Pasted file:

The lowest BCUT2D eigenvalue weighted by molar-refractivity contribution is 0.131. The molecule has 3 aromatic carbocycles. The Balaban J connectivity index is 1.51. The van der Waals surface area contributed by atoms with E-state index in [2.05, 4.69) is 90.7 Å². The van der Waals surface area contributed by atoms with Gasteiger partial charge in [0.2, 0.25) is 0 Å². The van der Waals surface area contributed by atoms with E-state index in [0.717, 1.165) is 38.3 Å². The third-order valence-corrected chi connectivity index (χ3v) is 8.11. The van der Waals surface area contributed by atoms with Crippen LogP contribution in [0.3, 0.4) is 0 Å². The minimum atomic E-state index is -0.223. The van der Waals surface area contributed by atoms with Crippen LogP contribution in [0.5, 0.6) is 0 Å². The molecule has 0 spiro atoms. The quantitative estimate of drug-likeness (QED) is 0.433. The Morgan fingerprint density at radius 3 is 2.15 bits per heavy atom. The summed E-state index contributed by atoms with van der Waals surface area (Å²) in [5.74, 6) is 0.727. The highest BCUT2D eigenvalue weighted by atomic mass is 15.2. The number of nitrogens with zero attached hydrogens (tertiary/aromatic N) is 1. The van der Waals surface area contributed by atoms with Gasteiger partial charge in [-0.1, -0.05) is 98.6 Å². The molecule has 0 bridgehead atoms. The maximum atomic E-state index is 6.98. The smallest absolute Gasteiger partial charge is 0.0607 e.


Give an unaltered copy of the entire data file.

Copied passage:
The lowest BCUT2D eigenvalue weighted by molar-refractivity contribution is 0.131. The molecule has 3 aromatic carbocycles. The Balaban J connectivity index is 1.51. The van der Waals surface area contributed by atoms with E-state index in [2.05, 4.69) is 90.7 Å². The van der Waals surface area contributed by atoms with Gasteiger partial charge in [0.2, 0.25) is 0 Å². The van der Waals surface area contributed by atoms with E-state index in [0.717, 1.165) is 38.3 Å². The third-order valence-corrected chi connectivity index (χ3v) is 8.11. The van der Waals surface area contributed by atoms with Crippen LogP contribution in [0.3, 0.4) is 0 Å². The minimum atomic E-state index is -0.223. The van der Waals surface area contributed by atoms with Crippen LogP contribution in [0.5, 0.6) is 0 Å². The molecule has 0 spiro atoms. The quantitative estimate of drug-likeness (QED) is 0.433. The Morgan fingerprint density at radius 3 is 2.15 bits per heavy atom. The summed E-state index contributed by atoms with van der Waals surface area (Å²) in [5.74, 6) is 0.727. The highest BCUT2D eigenvalue weighted by atomic mass is 15.2. The number of nitrogens with zero attached hydrogens (tertiary/aromatic N) is 1. The van der Waals surface area contributed by atoms with Gasteiger partial charge in [-0.1, -0.05) is 98.6 Å². The molecule has 0 bridgehead atoms. The maximum atomic E-state index is 6.98. The smallest absolute Gasteiger partial charge is 0.0607 e.